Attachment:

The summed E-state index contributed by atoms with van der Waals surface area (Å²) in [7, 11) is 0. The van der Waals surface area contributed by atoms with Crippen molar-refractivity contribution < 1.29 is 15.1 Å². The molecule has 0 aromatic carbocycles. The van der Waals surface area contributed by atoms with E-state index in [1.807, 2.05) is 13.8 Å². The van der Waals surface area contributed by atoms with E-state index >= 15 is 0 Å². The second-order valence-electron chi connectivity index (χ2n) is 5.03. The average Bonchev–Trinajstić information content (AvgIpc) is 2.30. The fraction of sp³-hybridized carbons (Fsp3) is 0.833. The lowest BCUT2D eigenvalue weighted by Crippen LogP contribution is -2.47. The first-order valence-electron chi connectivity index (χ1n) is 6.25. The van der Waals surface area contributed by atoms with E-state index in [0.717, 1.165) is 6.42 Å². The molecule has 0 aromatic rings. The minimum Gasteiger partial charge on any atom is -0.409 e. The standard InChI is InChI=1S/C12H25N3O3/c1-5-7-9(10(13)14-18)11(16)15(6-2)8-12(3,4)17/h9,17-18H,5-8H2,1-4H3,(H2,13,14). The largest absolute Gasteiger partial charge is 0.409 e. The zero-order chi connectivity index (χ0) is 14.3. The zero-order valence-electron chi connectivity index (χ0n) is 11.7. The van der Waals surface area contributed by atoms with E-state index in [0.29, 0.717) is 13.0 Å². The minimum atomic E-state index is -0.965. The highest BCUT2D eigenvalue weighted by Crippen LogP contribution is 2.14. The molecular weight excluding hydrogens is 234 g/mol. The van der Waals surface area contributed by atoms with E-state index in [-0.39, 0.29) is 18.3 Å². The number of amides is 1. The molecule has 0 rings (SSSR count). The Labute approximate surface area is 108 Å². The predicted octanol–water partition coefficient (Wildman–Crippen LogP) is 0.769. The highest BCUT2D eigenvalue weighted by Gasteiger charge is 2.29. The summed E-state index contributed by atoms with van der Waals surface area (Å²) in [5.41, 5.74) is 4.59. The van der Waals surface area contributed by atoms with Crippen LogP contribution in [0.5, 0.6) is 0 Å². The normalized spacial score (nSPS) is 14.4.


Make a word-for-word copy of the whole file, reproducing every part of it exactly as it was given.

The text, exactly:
The summed E-state index contributed by atoms with van der Waals surface area (Å²) in [7, 11) is 0. The van der Waals surface area contributed by atoms with Crippen molar-refractivity contribution < 1.29 is 15.1 Å². The molecule has 0 aromatic carbocycles. The van der Waals surface area contributed by atoms with E-state index in [1.807, 2.05) is 13.8 Å². The van der Waals surface area contributed by atoms with E-state index >= 15 is 0 Å². The second-order valence-electron chi connectivity index (χ2n) is 5.03. The average Bonchev–Trinajstić information content (AvgIpc) is 2.30. The fraction of sp³-hybridized carbons (Fsp3) is 0.833. The lowest BCUT2D eigenvalue weighted by Crippen LogP contribution is -2.47. The first-order valence-electron chi connectivity index (χ1n) is 6.25. The van der Waals surface area contributed by atoms with E-state index in [0.717, 1.165) is 6.42 Å². The molecule has 0 aromatic rings. The minimum Gasteiger partial charge on any atom is -0.409 e. The standard InChI is InChI=1S/C12H25N3O3/c1-5-7-9(10(13)14-18)11(16)15(6-2)8-12(3,4)17/h9,17-18H,5-8H2,1-4H3,(H2,13,14). The largest absolute Gasteiger partial charge is 0.409 e. The zero-order chi connectivity index (χ0) is 14.3. The zero-order valence-electron chi connectivity index (χ0n) is 11.7. The van der Waals surface area contributed by atoms with E-state index in [0.29, 0.717) is 13.0 Å². The minimum atomic E-state index is -0.965. The highest BCUT2D eigenvalue weighted by Crippen LogP contribution is 2.14. The molecular weight excluding hydrogens is 234 g/mol. The van der Waals surface area contributed by atoms with E-state index in [-0.39, 0.29) is 18.3 Å². The number of amides is 1. The molecule has 0 rings (SSSR count). The Labute approximate surface area is 108 Å². The predicted octanol–water partition coefficient (Wildman–Crippen LogP) is 0.769. The highest BCUT2D eigenvalue weighted by Gasteiger charge is 2.29. The summed E-state index contributed by atoms with van der Waals surface area (Å²) in [5.41, 5.74) is 4.59. The van der Waals surface area contributed by atoms with Crippen LogP contribution in [0.5, 0.6) is 0 Å². The normalized spacial score (nSPS) is 14.4.